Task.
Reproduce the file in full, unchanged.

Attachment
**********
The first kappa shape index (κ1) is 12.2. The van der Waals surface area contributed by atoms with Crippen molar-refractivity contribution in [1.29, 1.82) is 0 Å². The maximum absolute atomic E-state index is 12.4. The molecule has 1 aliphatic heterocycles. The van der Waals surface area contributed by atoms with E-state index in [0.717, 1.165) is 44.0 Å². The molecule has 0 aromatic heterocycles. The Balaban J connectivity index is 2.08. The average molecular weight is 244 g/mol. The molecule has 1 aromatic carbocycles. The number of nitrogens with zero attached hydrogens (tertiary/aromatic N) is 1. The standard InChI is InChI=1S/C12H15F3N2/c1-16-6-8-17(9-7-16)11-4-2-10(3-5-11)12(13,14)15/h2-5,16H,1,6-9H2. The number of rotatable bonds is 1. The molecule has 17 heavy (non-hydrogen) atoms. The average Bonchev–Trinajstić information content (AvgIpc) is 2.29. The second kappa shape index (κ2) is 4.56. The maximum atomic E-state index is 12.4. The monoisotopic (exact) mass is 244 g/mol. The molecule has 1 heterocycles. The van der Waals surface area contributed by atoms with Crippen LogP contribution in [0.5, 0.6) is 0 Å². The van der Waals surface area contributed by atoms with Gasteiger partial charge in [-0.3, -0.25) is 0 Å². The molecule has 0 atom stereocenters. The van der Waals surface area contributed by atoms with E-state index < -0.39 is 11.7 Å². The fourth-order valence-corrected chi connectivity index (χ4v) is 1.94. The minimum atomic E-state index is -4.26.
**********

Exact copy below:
The first kappa shape index (κ1) is 12.2. The van der Waals surface area contributed by atoms with Crippen molar-refractivity contribution in [1.29, 1.82) is 0 Å². The maximum absolute atomic E-state index is 12.4. The molecule has 1 aliphatic heterocycles. The van der Waals surface area contributed by atoms with E-state index in [0.717, 1.165) is 44.0 Å². The molecule has 0 aromatic heterocycles. The Balaban J connectivity index is 2.08. The average molecular weight is 244 g/mol. The molecule has 1 aromatic carbocycles. The number of nitrogens with zero attached hydrogens (tertiary/aromatic N) is 1. The standard InChI is InChI=1S/C12H15F3N2/c1-16-6-8-17(9-7-16)11-4-2-10(3-5-11)12(13,14)15/h2-5,16H,1,6-9H2. The number of rotatable bonds is 1. The molecule has 17 heavy (non-hydrogen) atoms. The average Bonchev–Trinajstić information content (AvgIpc) is 2.29. The second kappa shape index (κ2) is 4.56. The maximum atomic E-state index is 12.4. The monoisotopic (exact) mass is 244 g/mol. The molecule has 1 heterocycles. The van der Waals surface area contributed by atoms with Crippen LogP contribution in [0.5, 0.6) is 0 Å². The van der Waals surface area contributed by atoms with Gasteiger partial charge in [-0.3, -0.25) is 0 Å². The molecule has 0 atom stereocenters. The van der Waals surface area contributed by atoms with E-state index < -0.39 is 11.7 Å². The fourth-order valence-corrected chi connectivity index (χ4v) is 1.94. The minimum atomic E-state index is -4.26.